35 research outputs found

    Application of Electrochemical Impedance Spectroscopy on Different Battery Circuits

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    For the operation of a battery pack, the cell state estimation plays a central role. For that, enough information about the current charge condition (SoC, state of charge) and the health status (SoH, state of health) of the individual cells or cell strings must be available. One way to draw out conclusions about the state of charge and health provides the electrochemical impedance spectroscopy (EIS) [1]. The test cells are thereby stimulated with an alternating current signal, and the resulting voltage signal is detected. These results in cell impedances, which are addicted to the signal frequencies and the respective cell states. This poster shows an experimental platform which uses the EIS to detect asymmetries in SoC and/or SoH on circuited cells. For that, the behavior of the amplitudes and frequencies of the signals should be analyzed, because for the calculation of the precise impedance, these factors are crucial. Thereby the required alternating current and voltage signals are acquired and analyzed separately for each single cell. As cell type lithium iron-phosphate round cells of the size 18650 are used. The investigations are made on a series circuit (Fig.1) made up of three cells and on a parallel circuit made up of two strings, each having two cells in series. It shows that both a series and a parallel connection within the working range the experimental platform impedances of individual cells can be determined. For these cases, differences in state of charge and state of health can be highlighted and assigned to the respective cells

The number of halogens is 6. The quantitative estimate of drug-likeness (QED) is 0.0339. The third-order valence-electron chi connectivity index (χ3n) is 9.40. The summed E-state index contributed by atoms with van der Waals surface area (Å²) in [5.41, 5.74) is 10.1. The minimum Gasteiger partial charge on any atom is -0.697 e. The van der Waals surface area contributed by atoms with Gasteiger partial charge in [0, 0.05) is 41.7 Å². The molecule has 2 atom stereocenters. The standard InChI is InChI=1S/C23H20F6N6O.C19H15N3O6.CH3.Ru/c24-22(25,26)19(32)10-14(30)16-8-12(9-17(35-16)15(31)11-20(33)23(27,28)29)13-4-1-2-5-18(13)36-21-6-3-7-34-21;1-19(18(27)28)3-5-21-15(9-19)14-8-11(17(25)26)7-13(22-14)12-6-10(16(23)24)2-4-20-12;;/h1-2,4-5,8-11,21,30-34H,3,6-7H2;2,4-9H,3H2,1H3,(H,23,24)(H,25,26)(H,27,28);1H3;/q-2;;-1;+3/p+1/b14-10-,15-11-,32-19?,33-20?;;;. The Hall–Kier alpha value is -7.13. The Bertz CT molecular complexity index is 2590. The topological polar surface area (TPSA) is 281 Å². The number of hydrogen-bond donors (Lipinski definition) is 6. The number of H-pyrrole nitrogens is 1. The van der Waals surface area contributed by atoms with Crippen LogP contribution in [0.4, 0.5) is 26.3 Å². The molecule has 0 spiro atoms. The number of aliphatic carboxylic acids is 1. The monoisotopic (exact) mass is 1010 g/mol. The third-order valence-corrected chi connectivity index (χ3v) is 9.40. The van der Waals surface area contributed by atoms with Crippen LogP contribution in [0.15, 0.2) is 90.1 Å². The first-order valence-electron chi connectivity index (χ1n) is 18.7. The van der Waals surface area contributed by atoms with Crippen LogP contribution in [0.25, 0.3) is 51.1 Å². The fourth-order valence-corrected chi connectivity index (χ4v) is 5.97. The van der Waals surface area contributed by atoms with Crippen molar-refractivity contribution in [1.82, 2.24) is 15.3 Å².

The importance of nerve microenvironment for schwannoma development

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    Schwannomas are predominantly benign nerve sheath neoplasms caused by Nf2 gene inactivation. Presently, treatment options are mainly limited to surgical tumor resection due to the lack of effective pharmacological drugs. Although the mechanistic understanding of Nf2 gene function has advanced, it has so far been primarily restricted to Schwann cell-intrinsic events. Extracellular cues determining Schwann cell behavior with regard to schwannoma development remain unknown. Here we show pro-tumourigenic microenvironmental effects on Schwann cells where an altered axonal microenvironment in cooperation with injury signals contribute to a persistent regenerative Schwann cell response promoting schwannoma development. Specifically in genetically engineered mice following crush injuries on sciatic nerves, we found macroscopic nerve swellings in mice with homozygous nf2 gene deletion in Schwann cells and in animals with heterozygous nf2 knockout in both Schwann cells and axons. However, patient-mimicking schwannomas could only be provoked in animals with combined heterozygous nf2 knockout in Schwann cells and axons. We identified a severe re-myelination defect and sustained macrophage presence in the tumor tissue as major abnormalities. Strikingly, treatment of tumor-developing mice after nerve crush injury with medium-dose aspirin significantly decreased schwannoma progression in this disease model. Our results suggest a multifactorial concept for schwannoma formation-emphasizing axonal factors and mechanical nerve irritation as predilection site for schwannoma development. Furthermore, we provide evidence supporting the potential efficacy of anti-inflammatory drugs in the treatment of schwannomas

    FTIR spectroscopic imaging of aged fuel cell components